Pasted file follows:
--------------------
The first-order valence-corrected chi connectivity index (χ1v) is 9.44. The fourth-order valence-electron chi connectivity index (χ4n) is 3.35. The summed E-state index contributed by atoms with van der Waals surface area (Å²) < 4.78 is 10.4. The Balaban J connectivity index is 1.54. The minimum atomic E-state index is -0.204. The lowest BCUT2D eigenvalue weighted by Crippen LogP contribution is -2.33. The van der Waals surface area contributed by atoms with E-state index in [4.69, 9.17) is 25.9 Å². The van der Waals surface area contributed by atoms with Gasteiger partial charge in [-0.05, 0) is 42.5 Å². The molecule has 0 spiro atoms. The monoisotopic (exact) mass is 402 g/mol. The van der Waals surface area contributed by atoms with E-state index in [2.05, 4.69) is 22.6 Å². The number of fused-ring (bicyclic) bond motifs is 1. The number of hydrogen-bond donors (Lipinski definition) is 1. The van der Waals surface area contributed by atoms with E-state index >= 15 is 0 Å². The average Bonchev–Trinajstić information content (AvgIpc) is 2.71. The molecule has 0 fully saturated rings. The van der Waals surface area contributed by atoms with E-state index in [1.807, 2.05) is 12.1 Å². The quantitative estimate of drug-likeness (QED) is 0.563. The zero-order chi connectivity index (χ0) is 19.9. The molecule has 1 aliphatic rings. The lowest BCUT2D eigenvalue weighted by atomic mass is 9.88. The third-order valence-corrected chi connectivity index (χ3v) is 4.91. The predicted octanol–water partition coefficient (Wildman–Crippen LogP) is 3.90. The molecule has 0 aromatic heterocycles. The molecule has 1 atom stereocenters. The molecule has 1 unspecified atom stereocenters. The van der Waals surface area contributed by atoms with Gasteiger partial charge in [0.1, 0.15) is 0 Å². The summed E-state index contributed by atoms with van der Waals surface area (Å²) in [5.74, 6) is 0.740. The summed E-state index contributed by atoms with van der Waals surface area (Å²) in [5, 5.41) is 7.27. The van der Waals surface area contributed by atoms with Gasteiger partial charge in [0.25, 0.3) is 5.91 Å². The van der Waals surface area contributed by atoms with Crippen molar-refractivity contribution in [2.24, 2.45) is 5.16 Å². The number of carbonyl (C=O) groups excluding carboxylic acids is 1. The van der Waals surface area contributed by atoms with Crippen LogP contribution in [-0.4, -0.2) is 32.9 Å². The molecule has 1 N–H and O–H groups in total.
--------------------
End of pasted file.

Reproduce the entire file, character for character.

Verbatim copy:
The first-order valence-corrected chi connectivity index (χ1v) is 9.44. The fourth-order valence-electron chi connectivity index (χ4n) is 3.35. The summed E-state index contributed by atoms with van der Waals surface area (Å²) < 4.78 is 10.4. The Balaban J connectivity index is 1.54. The minimum atomic E-state index is -0.204. The lowest BCUT2D eigenvalue weighted by Crippen LogP contribution is -2.33. The van der Waals surface area contributed by atoms with E-state index in [4.69, 9.17) is 25.9 Å². The van der Waals surface area contributed by atoms with Gasteiger partial charge in [-0.05, 0) is 42.5 Å². The molecule has 0 spiro atoms. The monoisotopic (exact) mass is 402 g/mol. The van der Waals surface area contributed by atoms with E-state index in [2.05, 4.69) is 22.6 Å². The number of fused-ring (bicyclic) bond motifs is 1. The number of hydrogen-bond donors (Lipinski definition) is 1. The van der Waals surface area contributed by atoms with E-state index >= 15 is 0 Å². The average Bonchev–Trinajstić information content (AvgIpc) is 2.71. The molecule has 0 fully saturated rings. The van der Waals surface area contributed by atoms with E-state index in [1.807, 2.05) is 12.1 Å². The quantitative estimate of drug-likeness (QED) is 0.563. The zero-order chi connectivity index (χ0) is 19.9. The molecule has 1 aliphatic rings. The lowest BCUT2D eigenvalue weighted by atomic mass is 9.88. The third-order valence-corrected chi connectivity index (χ3v) is 4.91. The predicted octanol–water partition coefficient (Wildman–Crippen LogP) is 3.90. The molecule has 0 aromatic heterocycles. The molecule has 1 atom stereocenters. The molecule has 1 unspecified atom stereocenters. The van der Waals surface area contributed by atoms with Gasteiger partial charge in [0.1, 0.15) is 0 Å². The summed E-state index contributed by atoms with van der Waals surface area (Å²) in [5.74, 6) is 0.740. The summed E-state index contributed by atoms with van der Waals surface area (Å²) in [5, 5.41) is 7.27. The van der Waals surface area contributed by atoms with Gasteiger partial charge in [0.25, 0.3) is 5.91 Å². The van der Waals surface area contributed by atoms with Crippen molar-refractivity contribution in [2.24, 2.45) is 5.16 Å². The number of carbonyl (C=O) groups excluding carboxylic acids is 1. The van der Waals surface area contributed by atoms with Crippen LogP contribution in [-0.4, -0.2) is 32.9 Å². The molecule has 1 N–H and O–H groups in total.